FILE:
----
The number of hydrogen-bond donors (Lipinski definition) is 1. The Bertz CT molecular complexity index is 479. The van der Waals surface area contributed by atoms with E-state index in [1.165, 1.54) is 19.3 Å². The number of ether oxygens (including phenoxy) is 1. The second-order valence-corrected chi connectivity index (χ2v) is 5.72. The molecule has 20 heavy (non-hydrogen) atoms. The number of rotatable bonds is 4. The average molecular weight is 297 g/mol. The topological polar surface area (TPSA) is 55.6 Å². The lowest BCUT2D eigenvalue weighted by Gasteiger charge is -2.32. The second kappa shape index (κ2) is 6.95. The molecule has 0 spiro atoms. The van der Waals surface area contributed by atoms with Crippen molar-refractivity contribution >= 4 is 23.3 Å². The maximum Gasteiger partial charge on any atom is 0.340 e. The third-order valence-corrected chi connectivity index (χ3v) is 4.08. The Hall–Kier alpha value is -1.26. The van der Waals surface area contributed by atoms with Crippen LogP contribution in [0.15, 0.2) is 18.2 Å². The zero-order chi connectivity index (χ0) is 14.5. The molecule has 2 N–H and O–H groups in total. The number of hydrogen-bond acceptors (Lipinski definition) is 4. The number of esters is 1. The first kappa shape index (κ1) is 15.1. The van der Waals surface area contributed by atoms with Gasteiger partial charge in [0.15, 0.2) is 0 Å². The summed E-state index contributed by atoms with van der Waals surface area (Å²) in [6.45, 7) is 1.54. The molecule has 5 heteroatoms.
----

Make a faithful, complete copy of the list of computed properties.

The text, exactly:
The number of hydrogen-bond donors (Lipinski definition) is 1. The Bertz CT molecular complexity index is 479. The van der Waals surface area contributed by atoms with E-state index in [1.165, 1.54) is 19.3 Å². The number of ether oxygens (including phenoxy) is 1. The second-order valence-corrected chi connectivity index (χ2v) is 5.72. The molecule has 20 heavy (non-hydrogen) atoms. The number of rotatable bonds is 4. The average molecular weight is 297 g/mol. The topological polar surface area (TPSA) is 55.6 Å². The lowest BCUT2D eigenvalue weighted by Gasteiger charge is -2.32. The second kappa shape index (κ2) is 6.95. The molecule has 0 spiro atoms. The van der Waals surface area contributed by atoms with Crippen molar-refractivity contribution >= 4 is 23.3 Å². The maximum Gasteiger partial charge on any atom is 0.340 e. The third-order valence-corrected chi connectivity index (χ3v) is 4.08. The Hall–Kier alpha value is -1.26. The van der Waals surface area contributed by atoms with Crippen LogP contribution in [0.15, 0.2) is 18.2 Å². The zero-order chi connectivity index (χ0) is 14.5. The molecule has 2 N–H and O–H groups in total. The number of hydrogen-bond acceptors (Lipinski definition) is 4. The number of esters is 1. The first kappa shape index (κ1) is 15.1. The van der Waals surface area contributed by atoms with Gasteiger partial charge in [0.15, 0.2) is 0 Å². The summed E-state index contributed by atoms with van der Waals surface area (Å²) in [6.45, 7) is 1.54. The molecule has 5 heteroatoms.